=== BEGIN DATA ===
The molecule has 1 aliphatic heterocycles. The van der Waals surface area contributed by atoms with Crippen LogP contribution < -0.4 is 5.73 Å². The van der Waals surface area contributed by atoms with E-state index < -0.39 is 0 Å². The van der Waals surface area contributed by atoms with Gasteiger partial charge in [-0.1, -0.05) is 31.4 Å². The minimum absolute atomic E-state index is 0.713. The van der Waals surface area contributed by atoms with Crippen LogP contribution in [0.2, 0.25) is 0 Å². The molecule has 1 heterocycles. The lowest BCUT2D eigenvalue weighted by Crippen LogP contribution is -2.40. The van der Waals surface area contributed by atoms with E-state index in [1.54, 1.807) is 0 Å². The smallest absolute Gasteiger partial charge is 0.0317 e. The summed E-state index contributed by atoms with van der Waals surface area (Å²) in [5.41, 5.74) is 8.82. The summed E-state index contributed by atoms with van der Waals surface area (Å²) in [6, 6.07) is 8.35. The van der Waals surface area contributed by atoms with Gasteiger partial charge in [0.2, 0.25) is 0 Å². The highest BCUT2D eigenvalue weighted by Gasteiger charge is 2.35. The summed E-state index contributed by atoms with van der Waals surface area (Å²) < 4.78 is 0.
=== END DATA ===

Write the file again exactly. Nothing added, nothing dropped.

The molecule has 1 aliphatic heterocycles. The van der Waals surface area contributed by atoms with Crippen LogP contribution < -0.4 is 5.73 Å². The van der Waals surface area contributed by atoms with E-state index < -0.39 is 0 Å². The van der Waals surface area contributed by atoms with Gasteiger partial charge in [-0.1, -0.05) is 31.4 Å². The minimum absolute atomic E-state index is 0.713. The van der Waals surface area contributed by atoms with Crippen LogP contribution in [0.2, 0.25) is 0 Å². The molecule has 1 heterocycles. The lowest BCUT2D eigenvalue weighted by Crippen LogP contribution is -2.40. The van der Waals surface area contributed by atoms with E-state index in [1.54, 1.807) is 0 Å². The smallest absolute Gasteiger partial charge is 0.0317 e. The summed E-state index contributed by atoms with van der Waals surface area (Å²) in [5.41, 5.74) is 8.82. The summed E-state index contributed by atoms with van der Waals surface area (Å²) in [6, 6.07) is 8.35. The van der Waals surface area contributed by atoms with Gasteiger partial charge in [0.2, 0.25) is 0 Å². The highest BCUT2D eigenvalue weighted by Gasteiger charge is 2.35. The summed E-state index contributed by atoms with van der Waals surface area (Å²) < 4.78 is 0.